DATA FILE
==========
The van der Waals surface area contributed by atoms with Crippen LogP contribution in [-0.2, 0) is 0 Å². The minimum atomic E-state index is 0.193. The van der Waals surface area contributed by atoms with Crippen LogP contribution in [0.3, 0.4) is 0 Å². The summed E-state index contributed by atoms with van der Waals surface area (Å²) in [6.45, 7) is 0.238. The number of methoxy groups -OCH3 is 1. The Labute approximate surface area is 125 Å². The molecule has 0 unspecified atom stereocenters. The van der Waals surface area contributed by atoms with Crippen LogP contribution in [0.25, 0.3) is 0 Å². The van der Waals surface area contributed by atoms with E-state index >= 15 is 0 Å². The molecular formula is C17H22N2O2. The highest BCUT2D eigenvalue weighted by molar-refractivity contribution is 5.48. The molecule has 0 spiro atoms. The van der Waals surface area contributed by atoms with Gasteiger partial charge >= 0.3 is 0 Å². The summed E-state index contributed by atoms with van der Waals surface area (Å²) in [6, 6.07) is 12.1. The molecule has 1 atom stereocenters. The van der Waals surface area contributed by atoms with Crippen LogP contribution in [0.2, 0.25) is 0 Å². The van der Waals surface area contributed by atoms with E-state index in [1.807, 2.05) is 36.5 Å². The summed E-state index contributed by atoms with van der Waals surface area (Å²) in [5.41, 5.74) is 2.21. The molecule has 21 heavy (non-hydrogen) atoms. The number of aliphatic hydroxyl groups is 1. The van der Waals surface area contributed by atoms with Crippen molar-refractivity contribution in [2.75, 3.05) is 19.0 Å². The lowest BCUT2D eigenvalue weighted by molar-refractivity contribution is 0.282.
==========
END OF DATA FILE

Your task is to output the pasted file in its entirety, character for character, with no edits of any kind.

The van der Waals surface area contributed by atoms with Crippen LogP contribution in [-0.2, 0) is 0 Å². The minimum atomic E-state index is 0.193. The van der Waals surface area contributed by atoms with Crippen LogP contribution in [0.3, 0.4) is 0 Å². The summed E-state index contributed by atoms with van der Waals surface area (Å²) in [6.45, 7) is 0.238. The number of methoxy groups -OCH3 is 1. The Labute approximate surface area is 125 Å². The molecule has 0 unspecified atom stereocenters. The van der Waals surface area contributed by atoms with Crippen LogP contribution in [0.25, 0.3) is 0 Å². The van der Waals surface area contributed by atoms with E-state index >= 15 is 0 Å². The molecular formula is C17H22N2O2. The highest BCUT2D eigenvalue weighted by molar-refractivity contribution is 5.48. The molecule has 0 spiro atoms. The van der Waals surface area contributed by atoms with Gasteiger partial charge >= 0.3 is 0 Å². The summed E-state index contributed by atoms with van der Waals surface area (Å²) in [6, 6.07) is 12.1. The molecule has 1 atom stereocenters. The van der Waals surface area contributed by atoms with Crippen LogP contribution in [0.2, 0.25) is 0 Å². The van der Waals surface area contributed by atoms with E-state index in [1.807, 2.05) is 36.5 Å². The summed E-state index contributed by atoms with van der Waals surface area (Å²) in [5.41, 5.74) is 2.21. The molecule has 21 heavy (non-hydrogen) atoms. The number of aliphatic hydroxyl groups is 1. The van der Waals surface area contributed by atoms with Crippen molar-refractivity contribution in [2.75, 3.05) is 19.0 Å². The lowest BCUT2D eigenvalue weighted by molar-refractivity contribution is 0.282.